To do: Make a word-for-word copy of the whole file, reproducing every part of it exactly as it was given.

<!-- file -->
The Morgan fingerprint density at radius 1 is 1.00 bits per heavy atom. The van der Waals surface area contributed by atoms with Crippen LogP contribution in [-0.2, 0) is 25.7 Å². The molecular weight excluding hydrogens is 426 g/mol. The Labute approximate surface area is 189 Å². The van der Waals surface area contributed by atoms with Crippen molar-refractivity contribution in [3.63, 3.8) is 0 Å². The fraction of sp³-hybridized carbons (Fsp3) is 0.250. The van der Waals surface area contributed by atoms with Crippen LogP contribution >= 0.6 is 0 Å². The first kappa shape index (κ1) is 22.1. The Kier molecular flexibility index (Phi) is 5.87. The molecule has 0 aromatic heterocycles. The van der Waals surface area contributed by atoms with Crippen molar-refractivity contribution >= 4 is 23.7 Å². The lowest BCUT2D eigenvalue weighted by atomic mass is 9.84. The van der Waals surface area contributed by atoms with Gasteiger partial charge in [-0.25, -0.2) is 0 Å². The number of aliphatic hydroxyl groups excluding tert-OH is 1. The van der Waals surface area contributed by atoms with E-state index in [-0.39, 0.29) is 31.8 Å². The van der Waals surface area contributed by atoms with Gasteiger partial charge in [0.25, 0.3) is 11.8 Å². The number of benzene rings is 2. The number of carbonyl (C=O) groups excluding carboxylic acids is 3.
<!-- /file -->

The Morgan fingerprint density at radius 1 is 1.00 bits per heavy atom. The van der Waals surface area contributed by atoms with Crippen LogP contribution in [-0.2, 0) is 25.7 Å². The molecular weight excluding hydrogens is 426 g/mol. The Labute approximate surface area is 189 Å². The van der Waals surface area contributed by atoms with Crippen molar-refractivity contribution in [3.63, 3.8) is 0 Å². The fraction of sp³-hybridized carbons (Fsp3) is 0.250. The van der Waals surface area contributed by atoms with Crippen LogP contribution >= 0.6 is 0 Å². The first kappa shape index (κ1) is 22.1. The Kier molecular flexibility index (Phi) is 5.87. The molecule has 0 aromatic heterocycles. The van der Waals surface area contributed by atoms with Crippen molar-refractivity contribution >= 4 is 23.7 Å². The lowest BCUT2D eigenvalue weighted by atomic mass is 9.84. The van der Waals surface area contributed by atoms with Gasteiger partial charge in [-0.25, -0.2) is 0 Å². The number of aliphatic hydroxyl groups excluding tert-OH is 1. The van der Waals surface area contributed by atoms with E-state index in [-0.39, 0.29) is 31.8 Å². The van der Waals surface area contributed by atoms with Gasteiger partial charge in [0.25, 0.3) is 11.8 Å². The number of benzene rings is 2. The number of carbonyl (C=O) groups excluding carboxylic acids is 3.